Character sets used in the early days of computing had only six, seven, or eight bits for each character: there was never a case where more than eight bits (one byte) were used to represent a single character. The limitations of this approach became more apparent as more people grappled with non-Roman character sets, where not all the characters that make up a language’s character set can be represented by 2^8 choices. This chapter shows the functionality that was added to the C library to support multiple character sets.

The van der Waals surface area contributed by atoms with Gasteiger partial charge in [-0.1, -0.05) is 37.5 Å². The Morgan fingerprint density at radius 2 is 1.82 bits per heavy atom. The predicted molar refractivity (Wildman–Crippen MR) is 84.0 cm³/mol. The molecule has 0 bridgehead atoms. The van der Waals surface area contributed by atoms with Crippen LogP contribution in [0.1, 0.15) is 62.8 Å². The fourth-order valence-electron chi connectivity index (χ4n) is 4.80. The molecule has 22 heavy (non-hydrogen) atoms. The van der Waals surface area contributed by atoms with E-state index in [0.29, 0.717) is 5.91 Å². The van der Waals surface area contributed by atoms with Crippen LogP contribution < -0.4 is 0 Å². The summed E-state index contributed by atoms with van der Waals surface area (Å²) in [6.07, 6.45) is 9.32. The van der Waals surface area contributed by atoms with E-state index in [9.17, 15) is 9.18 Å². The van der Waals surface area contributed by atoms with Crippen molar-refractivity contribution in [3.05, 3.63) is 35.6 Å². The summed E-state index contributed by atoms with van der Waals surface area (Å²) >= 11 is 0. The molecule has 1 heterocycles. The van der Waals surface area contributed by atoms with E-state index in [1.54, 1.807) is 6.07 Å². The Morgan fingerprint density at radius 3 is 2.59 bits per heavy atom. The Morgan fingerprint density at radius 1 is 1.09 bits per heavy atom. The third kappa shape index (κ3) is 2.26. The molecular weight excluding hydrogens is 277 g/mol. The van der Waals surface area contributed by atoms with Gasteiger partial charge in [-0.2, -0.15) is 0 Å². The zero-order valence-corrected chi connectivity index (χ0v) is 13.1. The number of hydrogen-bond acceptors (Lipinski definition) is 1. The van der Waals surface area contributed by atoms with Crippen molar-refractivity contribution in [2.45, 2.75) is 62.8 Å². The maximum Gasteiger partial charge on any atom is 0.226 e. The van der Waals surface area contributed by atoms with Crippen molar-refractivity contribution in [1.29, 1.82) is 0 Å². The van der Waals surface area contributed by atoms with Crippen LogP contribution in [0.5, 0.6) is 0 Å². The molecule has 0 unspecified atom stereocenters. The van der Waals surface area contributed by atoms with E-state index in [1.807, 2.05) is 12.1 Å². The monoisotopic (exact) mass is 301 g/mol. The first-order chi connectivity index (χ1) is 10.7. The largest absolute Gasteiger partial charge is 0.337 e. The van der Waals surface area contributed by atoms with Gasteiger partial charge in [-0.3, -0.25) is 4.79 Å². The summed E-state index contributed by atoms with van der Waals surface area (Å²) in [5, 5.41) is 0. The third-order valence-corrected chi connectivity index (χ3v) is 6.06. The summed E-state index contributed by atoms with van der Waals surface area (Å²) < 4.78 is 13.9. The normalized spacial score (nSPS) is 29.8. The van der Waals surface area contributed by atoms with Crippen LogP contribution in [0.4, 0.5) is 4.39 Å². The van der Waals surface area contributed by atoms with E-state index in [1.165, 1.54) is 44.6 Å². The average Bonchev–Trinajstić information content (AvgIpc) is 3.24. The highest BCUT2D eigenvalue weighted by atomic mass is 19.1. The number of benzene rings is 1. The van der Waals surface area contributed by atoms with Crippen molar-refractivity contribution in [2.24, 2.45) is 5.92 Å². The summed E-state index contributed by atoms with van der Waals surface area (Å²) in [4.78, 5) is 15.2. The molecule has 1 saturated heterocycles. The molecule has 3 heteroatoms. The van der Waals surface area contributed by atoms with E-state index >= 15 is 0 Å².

|• Extended Char Intro||Introduction to Extended Characters.|
|• Charset Function Overview||Overview about Character Handling Functions.|
|• Restartable multibyte conversion||Restartable multibyte conversion Functions.|
|• Non-reentrant Conversion||Non-reentrant Conversion Function.|
|• Generic Charset Conversion||Generic Charset Conversion.|